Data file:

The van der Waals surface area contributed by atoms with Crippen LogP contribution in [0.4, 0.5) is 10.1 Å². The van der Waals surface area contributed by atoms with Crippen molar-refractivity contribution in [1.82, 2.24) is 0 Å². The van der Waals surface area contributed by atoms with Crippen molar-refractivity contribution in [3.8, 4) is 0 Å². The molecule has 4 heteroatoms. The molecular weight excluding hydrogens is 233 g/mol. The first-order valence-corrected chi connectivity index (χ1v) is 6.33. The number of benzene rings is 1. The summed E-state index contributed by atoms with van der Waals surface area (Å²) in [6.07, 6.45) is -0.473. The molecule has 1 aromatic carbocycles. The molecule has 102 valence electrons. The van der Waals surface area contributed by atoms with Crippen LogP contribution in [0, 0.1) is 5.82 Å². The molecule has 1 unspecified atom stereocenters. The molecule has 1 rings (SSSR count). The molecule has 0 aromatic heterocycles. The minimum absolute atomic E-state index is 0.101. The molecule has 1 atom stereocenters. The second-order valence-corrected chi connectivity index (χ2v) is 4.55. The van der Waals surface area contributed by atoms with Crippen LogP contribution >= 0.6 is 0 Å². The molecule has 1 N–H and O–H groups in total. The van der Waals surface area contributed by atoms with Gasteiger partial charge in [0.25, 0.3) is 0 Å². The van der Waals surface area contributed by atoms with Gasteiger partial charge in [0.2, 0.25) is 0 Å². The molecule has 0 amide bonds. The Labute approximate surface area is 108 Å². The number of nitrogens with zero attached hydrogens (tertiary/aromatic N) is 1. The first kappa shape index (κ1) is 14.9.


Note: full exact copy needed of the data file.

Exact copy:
The van der Waals surface area contributed by atoms with Crippen LogP contribution in [0.4, 0.5) is 10.1 Å². The van der Waals surface area contributed by atoms with Crippen molar-refractivity contribution in [1.82, 2.24) is 0 Å². The van der Waals surface area contributed by atoms with Crippen molar-refractivity contribution in [3.8, 4) is 0 Å². The molecule has 4 heteroatoms. The molecular weight excluding hydrogens is 233 g/mol. The first-order valence-corrected chi connectivity index (χ1v) is 6.33. The number of benzene rings is 1. The summed E-state index contributed by atoms with van der Waals surface area (Å²) in [6.07, 6.45) is -0.473. The molecule has 1 aromatic carbocycles. The molecule has 102 valence electrons. The van der Waals surface area contributed by atoms with Crippen LogP contribution in [0, 0.1) is 5.82 Å². The molecule has 1 unspecified atom stereocenters. The molecule has 1 rings (SSSR count). The molecule has 0 aromatic heterocycles. The minimum absolute atomic E-state index is 0.101. The molecule has 1 atom stereocenters. The second-order valence-corrected chi connectivity index (χ2v) is 4.55. The van der Waals surface area contributed by atoms with Crippen LogP contribution >= 0.6 is 0 Å². The molecule has 1 N–H and O–H groups in total. The van der Waals surface area contributed by atoms with Gasteiger partial charge in [0.25, 0.3) is 0 Å². The van der Waals surface area contributed by atoms with Gasteiger partial charge in [0.2, 0.25) is 0 Å². The molecule has 0 amide bonds. The Labute approximate surface area is 108 Å². The number of nitrogens with zero attached hydrogens (tertiary/aromatic N) is 1. The first kappa shape index (κ1) is 14.9.